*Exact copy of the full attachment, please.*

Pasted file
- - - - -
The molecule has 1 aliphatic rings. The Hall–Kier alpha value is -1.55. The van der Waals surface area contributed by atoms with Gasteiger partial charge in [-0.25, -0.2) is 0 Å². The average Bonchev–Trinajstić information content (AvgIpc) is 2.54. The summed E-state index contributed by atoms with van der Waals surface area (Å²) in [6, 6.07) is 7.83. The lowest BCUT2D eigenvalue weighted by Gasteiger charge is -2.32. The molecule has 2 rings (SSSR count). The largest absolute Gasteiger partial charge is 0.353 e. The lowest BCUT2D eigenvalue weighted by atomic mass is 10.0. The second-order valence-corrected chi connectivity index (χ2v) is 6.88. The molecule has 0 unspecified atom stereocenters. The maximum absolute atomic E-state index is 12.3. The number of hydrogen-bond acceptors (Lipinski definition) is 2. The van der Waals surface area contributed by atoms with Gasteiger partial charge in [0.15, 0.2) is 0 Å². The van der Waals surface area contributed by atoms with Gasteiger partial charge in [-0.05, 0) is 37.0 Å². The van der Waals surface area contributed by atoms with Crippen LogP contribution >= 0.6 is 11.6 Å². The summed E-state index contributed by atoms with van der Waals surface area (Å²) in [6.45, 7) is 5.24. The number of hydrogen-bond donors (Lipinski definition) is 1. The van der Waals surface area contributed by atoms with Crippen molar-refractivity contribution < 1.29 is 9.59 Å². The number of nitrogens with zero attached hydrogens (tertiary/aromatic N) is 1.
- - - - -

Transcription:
The molecule has 1 aliphatic rings. The Hall–Kier alpha value is -1.55. The van der Waals surface area contributed by atoms with Gasteiger partial charge in [-0.25, -0.2) is 0 Å². The average Bonchev–Trinajstić information content (AvgIpc) is 2.54. The summed E-state index contributed by atoms with van der Waals surface area (Å²) in [6, 6.07) is 7.83. The lowest BCUT2D eigenvalue weighted by Gasteiger charge is -2.32. The molecule has 2 rings (SSSR count). The largest absolute Gasteiger partial charge is 0.353 e. The lowest BCUT2D eigenvalue weighted by atomic mass is 10.0. The second-order valence-corrected chi connectivity index (χ2v) is 6.88. The molecule has 0 unspecified atom stereocenters. The maximum absolute atomic E-state index is 12.3. The number of hydrogen-bond acceptors (Lipinski definition) is 2. The van der Waals surface area contributed by atoms with Gasteiger partial charge in [0.15, 0.2) is 0 Å². The van der Waals surface area contributed by atoms with Gasteiger partial charge in [-0.05, 0) is 37.0 Å². The van der Waals surface area contributed by atoms with Crippen LogP contribution >= 0.6 is 11.6 Å². The summed E-state index contributed by atoms with van der Waals surface area (Å²) in [6.45, 7) is 5.24. The number of hydrogen-bond donors (Lipinski definition) is 1. The van der Waals surface area contributed by atoms with Crippen molar-refractivity contribution < 1.29 is 9.59 Å². The number of nitrogens with zero attached hydrogens (tertiary/aromatic N) is 1.